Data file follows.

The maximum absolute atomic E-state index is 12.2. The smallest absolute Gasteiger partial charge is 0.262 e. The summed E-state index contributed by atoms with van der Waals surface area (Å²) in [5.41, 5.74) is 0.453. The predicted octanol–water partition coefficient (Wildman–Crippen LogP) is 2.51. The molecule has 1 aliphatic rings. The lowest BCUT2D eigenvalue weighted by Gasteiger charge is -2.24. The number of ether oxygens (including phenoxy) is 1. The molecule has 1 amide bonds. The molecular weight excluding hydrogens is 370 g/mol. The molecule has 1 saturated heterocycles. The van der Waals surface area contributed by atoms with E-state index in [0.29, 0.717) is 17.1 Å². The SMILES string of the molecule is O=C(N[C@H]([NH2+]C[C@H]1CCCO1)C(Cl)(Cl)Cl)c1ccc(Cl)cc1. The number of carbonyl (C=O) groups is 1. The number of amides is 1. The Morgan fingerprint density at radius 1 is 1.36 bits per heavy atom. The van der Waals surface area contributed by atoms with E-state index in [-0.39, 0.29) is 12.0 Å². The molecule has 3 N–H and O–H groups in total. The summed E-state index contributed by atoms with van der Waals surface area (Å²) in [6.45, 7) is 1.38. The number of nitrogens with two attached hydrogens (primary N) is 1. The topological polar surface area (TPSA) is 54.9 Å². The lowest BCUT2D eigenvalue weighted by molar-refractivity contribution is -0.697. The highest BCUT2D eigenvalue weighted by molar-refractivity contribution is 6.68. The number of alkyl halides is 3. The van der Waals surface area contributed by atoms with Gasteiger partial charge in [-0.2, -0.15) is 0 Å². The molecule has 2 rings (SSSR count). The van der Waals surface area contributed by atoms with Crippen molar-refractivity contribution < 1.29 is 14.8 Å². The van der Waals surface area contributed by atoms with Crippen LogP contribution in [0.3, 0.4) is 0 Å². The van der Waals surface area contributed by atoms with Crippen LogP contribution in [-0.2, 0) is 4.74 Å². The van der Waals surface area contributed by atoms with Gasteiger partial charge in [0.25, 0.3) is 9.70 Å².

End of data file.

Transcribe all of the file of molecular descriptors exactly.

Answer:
The maximum absolute atomic E-state index is 12.2. The smallest absolute Gasteiger partial charge is 0.262 e. The summed E-state index contributed by atoms with van der Waals surface area (Å²) in [5.41, 5.74) is 0.453. The predicted octanol–water partition coefficient (Wildman–Crippen LogP) is 2.51. The molecule has 1 aliphatic rings. The lowest BCUT2D eigenvalue weighted by Gasteiger charge is -2.24. The number of ether oxygens (including phenoxy) is 1. The molecule has 1 amide bonds. The molecular weight excluding hydrogens is 370 g/mol. The molecule has 1 saturated heterocycles. The van der Waals surface area contributed by atoms with E-state index in [0.29, 0.717) is 17.1 Å². The SMILES string of the molecule is O=C(N[C@H]([NH2+]C[C@H]1CCCO1)C(Cl)(Cl)Cl)c1ccc(Cl)cc1. The number of carbonyl (C=O) groups is 1. The number of amides is 1. The Morgan fingerprint density at radius 1 is 1.36 bits per heavy atom. The van der Waals surface area contributed by atoms with E-state index in [-0.39, 0.29) is 12.0 Å². The molecule has 3 N–H and O–H groups in total. The summed E-state index contributed by atoms with van der Waals surface area (Å²) in [6.45, 7) is 1.38. The number of nitrogens with two attached hydrogens (primary N) is 1. The topological polar surface area (TPSA) is 54.9 Å². The lowest BCUT2D eigenvalue weighted by molar-refractivity contribution is -0.697. The highest BCUT2D eigenvalue weighted by molar-refractivity contribution is 6.68. The number of alkyl halides is 3. The van der Waals surface area contributed by atoms with Gasteiger partial charge in [-0.2, -0.15) is 0 Å². The molecule has 2 rings (SSSR count). The van der Waals surface area contributed by atoms with Crippen molar-refractivity contribution < 1.29 is 14.8 Å². The van der Waals surface area contributed by atoms with Crippen LogP contribution in [0.3, 0.4) is 0 Å². The van der Waals surface area contributed by atoms with Crippen LogP contribution in [-0.2, 0) is 4.74 Å². The van der Waals surface area contributed by atoms with Gasteiger partial charge in [0.25, 0.3) is 9.70 Å².